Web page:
Monday, October 14, 2019

North Umpqua Trail - Swiftwater Segment

I'd like to tell you I injured my ankle by valiantly fending off a camp-raiding deer by placing a well-aimed kick right in, that's it, smack between the antlers with my right foot!  Alas, the true story of how I injured my ankle is a lot more mundane and unheroic. On my last hike in the Santiam Pass area, it began throbbing for no reason at all other than it's been walking on rough trails for the better part of 63 years and it's tired of all the toil and abuse foisted upon it by its owner. Forced to accede to my ankle's demands by a serious threat to go on strike for the rest of our mutual lives, I reluctantly caved and granted a fortnight's rest to all parties concerned. But after two weeks of sheer slothfulness and indolence, it was time for both feet to get back to work.

No explanation necessary

It was a beautiful autumn day on the North Umpqua Trail (NUT) and old favorite Swiftwater Segment was the chosen piece of the North Umpqua Trail to hike on. At the west end of the Swiftwater Segment, the BLM has kept up trail maintenance so not only was the well-tended route mostly flat, it was also parklike and both aspects thereof were very easy on a tender ankle. As the trail meandered above the North Umpqua River while tracing a route through dense forest, the parklike aspect was also easy on the eyes and friendly to the camera.

Some of that mushroom ilk and specie

From the western terminus of the NUT, the first part of the Swiftwater Segment wanders through lush forest comprised mostly of Douglas fir. Accordingly, the fall color here was green mixed in with a little bit more green. No russet or golden hues here! Further adding to the pervasive green vibe, moisture in the air emanating from the nearby North Umpqua River provides wet succor to ferns, assorted vegetation, and moss that covers all which does not move. The rough tree bark of the firs also provides a home for mushrooms and fungi of various ilk and specie, with the same being said for various ilk and specie of lichen. This was a maiden hike for some recently purchased extension tubes for my camera, and much time and attention was spent taking macro photos of all the various ilk and specie aforementioned.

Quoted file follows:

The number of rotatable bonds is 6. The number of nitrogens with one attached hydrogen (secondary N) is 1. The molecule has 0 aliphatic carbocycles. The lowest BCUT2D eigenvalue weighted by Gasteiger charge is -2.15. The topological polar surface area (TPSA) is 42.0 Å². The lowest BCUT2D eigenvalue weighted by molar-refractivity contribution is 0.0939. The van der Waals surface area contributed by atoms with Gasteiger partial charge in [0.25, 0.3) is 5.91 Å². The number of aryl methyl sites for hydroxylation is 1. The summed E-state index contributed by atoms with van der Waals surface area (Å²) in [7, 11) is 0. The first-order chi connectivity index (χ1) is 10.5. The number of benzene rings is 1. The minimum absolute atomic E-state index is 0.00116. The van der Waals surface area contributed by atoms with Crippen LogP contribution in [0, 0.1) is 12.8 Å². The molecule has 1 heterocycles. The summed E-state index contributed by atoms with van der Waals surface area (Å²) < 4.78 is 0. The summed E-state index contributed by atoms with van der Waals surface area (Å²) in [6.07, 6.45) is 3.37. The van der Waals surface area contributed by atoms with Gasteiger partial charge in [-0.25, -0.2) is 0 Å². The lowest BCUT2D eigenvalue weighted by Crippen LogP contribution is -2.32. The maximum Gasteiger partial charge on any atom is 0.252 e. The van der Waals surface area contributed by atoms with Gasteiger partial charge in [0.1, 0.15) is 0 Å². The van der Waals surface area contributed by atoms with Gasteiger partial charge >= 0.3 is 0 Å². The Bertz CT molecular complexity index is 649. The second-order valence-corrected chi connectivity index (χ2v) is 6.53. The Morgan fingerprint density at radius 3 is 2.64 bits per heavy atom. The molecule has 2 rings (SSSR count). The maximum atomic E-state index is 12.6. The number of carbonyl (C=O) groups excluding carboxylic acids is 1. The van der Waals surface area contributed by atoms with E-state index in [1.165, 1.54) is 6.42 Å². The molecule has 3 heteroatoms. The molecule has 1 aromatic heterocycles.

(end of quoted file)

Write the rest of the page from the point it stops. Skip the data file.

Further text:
Time for some of that burned forest ambience

The civilized aspect of this trail came to an end when the path entered a burn zone, a souvenir left courtesy of a wildfire from about five summers ago. The track was a little bit rougher and rockier, and definitely less level as the trail climbed up, down, above, and alongside the North Umpqua River. The lush and green forest disappeared, supplanted by acres and acres of a tree graveyard. However, as is its wont, life abounded amid the snags.

Fireweed cotton

Fireweed was thriving on the sunny hillsides and the air was filled with their cottony seeds floating away on the slightest breezy provocation. A new forest is taking root here, and the canyon slopes were color-dotted by young vine maples and big-leaf maples turning yellow with autumn's onset. Fungi were happily engaged in the never-ending project of recycling dead trees to the musical accompaniment of twittering birds chirping at me from the brush as I hiked by. And because there were little or no live trees to block the view, the trail provided plenty of look-sees at the North Umpqua River coursing below.

Autumn is on the way

An unnamed creek had cut a pretty good-sized ravine, now littered with fallen trees toppled by the fire, but a stout footbridge made getting from one side to the other easy and safe. Although for the more daring, a fallen tree also spanned the ravine in tandem with the footbridge. I used the footbridge but back in the day, I would have been sorely tempted by the log crossing. At any rate, just after the bridged crossing and at a little over two miles in, the path returned to the lush and green forest.

Coral fungus, extra close up

Back in the forest, I popped the extension tubes onto the camera and began taking photos of all things small. Accordingly, I came home with lots of pictures of mushrooms, moss, and lichen. The red-hatted fruiting bodies of British soldiers, a distinctive and unique lichen, were an oft-favored photo topic from this outing. Slightly on the macabre side, a detached insect wing lying at a crime scene also made for a macroscopic photographic subject, the crime scene being a bed of moss on a stump. Needless to say, I was not in any particular hurry today.

A beetle naps on a yellowing fern frond

Despite the laconic indulgence of a sixty three year old tot playing with a new camera toy, I could not hike forever and turned back just before the North Umpqua Trail began a rather strenuous climb up and over Bob Butte. That's the good part about having a tender ankle, it's a ready-made excuse for avoiding a difficult hike. So it was an easy four miles back to the trailhead, enjoying all the forest, river, and other scenery all over again as the day wore into afternoon. What little sunlight filtered through the trees nicely dappled the trail and illuminated spotlighted maple leaves in spectacular fashion. And I'm happy to report the ankle in question survived the day's labor so I don't yet need to find a new hobby.

A small tribe of puffballs

For more photos of this hike, Please visit the Flickr album.

No comments :

Post a Comment